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Everyone keeps something on their desk to distract them from what they are supposed to be doing.  Whether at your home or office, this includes photographs, and probably little oddities that have a message or memory only you understand.  Miniature Groot from Guardians of the Galaxy?  Check.  USB drive that is shaped like a Game of Thrones house symbol?  Check.  A shiny medal with ribbon, but you can’t remember what you won?  Check.  That plastic… thing?  Check.  Now publisher Running Press has a new desk ornament for your favorite cat fan.

It’s the Zen Garden… Litter Box.

It’s not for your cats.

I had a zen garden on my office desk credenza as a lawyer for 20 years.  On conference calls, it was easy for my hands to hover over to it and rake some new design among the shiny rocks while strategizing through the next work problem.  This sand garden fits in your hand–it’s a black plastic sand box, complete with sand, a wooden rake, some rocks, and two cats (if you ever played the game Pig Mania or Pass the Pigs, you could pull the pigs out of the box and they’d match the size of these little cats).  It’s a mash-up of the traditional zen garden or Japanese rock garden, the litter box, and the sandbox your neighbor cat “played in” in your backyard when you were a kid.

But why?  Zen gardens are a traditional way to reduce stress, improve your focus, and develop a sense of well-being.  Life is stressful, work is stressful, plus what brings down blood pressure better than cats?

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Review by C.J. Bunce

A leg thrown over the arm of a chair.  A monster tossing a girl into the river.  A gangster with a Tommy Gun shooting a room full of people.  A woman is expecting a baby.  A man bites a woman to drink her blood.  Actresses backstage get ready for a show.  Dancers on stage kick their legs.  “Kept” women.  Physical violence.

Rural audiences and even film goers in big cities like Chicago would label all this as “smut” or “disgraceful” back in the day.  In the realm of what is appropriate and what is not, the cinema has approached each new boundary with baby steps.  But in the Depression-era early 1930s, many previously unaccepted concepts soared onto film.  A new book takes a look at this era, now referred to by film historians as the “Pre-Code Era”–1930 to 1934–a time when the self-regulating movie industry pushed the bounds of its own rules, only to hit a wall when the public pushed back.  Turner Classic Movies′ Forbidden Hollywood takes an educational, film school-level walk through an industry fighting within itself to both make money and please an audience it would find varied widely by geography, down to the community level.  The handling of decency by the industry would have ramifications that would have an impact on generations of film creators and audiences.  The chaos and in-fights would last until July 1934, when religious groups combined to take a stand, prompting the industry to bow to their demands with the formation of the League of Decency.  That group would govern movie standards for nearly 35 years–until the ratings system would arrive in 1968.  Even real-world gangster Al Capone thought the new, 1930s era of movies was bad for kids, saying “These gang pictures–that’s terrible kid stuff.  They’re doing nothing but harm to the younger element of the country.”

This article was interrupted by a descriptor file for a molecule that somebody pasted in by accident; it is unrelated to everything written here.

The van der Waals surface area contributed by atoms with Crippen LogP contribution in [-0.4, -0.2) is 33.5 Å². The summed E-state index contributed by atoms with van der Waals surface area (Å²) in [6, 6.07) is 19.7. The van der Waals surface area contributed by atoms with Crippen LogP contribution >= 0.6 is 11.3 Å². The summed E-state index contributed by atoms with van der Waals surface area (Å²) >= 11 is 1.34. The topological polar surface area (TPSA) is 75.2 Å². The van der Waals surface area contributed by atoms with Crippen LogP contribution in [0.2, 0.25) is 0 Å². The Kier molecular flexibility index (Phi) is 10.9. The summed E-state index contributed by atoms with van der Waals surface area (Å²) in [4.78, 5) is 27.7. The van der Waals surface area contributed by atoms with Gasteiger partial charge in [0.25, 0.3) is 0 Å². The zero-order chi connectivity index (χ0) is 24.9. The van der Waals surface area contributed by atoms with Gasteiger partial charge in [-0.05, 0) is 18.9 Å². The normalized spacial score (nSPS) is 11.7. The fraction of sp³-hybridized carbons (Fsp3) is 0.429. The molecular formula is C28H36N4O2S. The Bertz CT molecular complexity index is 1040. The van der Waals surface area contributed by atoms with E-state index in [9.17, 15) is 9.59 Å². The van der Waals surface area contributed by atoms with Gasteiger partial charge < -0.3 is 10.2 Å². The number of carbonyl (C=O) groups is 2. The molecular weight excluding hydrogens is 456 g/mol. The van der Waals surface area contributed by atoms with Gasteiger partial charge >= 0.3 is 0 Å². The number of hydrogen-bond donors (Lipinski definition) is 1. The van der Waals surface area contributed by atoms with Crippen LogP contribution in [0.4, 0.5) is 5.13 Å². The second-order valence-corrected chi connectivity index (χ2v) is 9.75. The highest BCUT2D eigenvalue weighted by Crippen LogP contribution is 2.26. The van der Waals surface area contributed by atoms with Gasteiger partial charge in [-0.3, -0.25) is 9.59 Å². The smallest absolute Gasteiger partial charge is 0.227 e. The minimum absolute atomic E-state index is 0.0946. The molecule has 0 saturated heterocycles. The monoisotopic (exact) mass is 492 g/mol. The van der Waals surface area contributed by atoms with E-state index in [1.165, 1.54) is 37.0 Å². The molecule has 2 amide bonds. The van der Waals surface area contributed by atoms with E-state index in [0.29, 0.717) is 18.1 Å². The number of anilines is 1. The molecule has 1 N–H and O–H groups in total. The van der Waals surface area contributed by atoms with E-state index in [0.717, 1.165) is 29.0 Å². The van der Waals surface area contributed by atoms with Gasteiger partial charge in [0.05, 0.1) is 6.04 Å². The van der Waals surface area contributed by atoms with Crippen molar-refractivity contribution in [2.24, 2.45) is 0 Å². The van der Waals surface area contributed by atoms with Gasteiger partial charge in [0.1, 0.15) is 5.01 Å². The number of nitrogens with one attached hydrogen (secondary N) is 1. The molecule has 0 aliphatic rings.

Film historian Mark A. Vieira provides a scholarly examination of the studios, the directors, producers, and writers, including excerpts of decisions made and processes followed (and not followed), resulting in the promotion of the careers of some of Hollywood’s biggest names: Jean Harlow, Barbara Stanwyck, Myrna Loy, Mae West, Joan Crawford, Marlena Dietrich, Clara Bow, Cary Grant, Clark Gable, James Cagney, Ward Bond, Bela Legosi, Boris Karloff, and Lon Chaney.  Looking at elements incorporated into–or scissor cut from–dozens of films, including The Divorcee, Dishonored, Grand Hotel, Dracula, A Farewell to Arms, 42nd Street, Footlight Parade, Riptide, Red-Headed Woman, She Done Him Wrong, Call Her Savage, Convention City, and Frankenstein, Vieira takes an objective look at the factors that influenced all sides in determining what would be appropriate in the movies and what role movies would take in society.

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Review by C.J. Bunce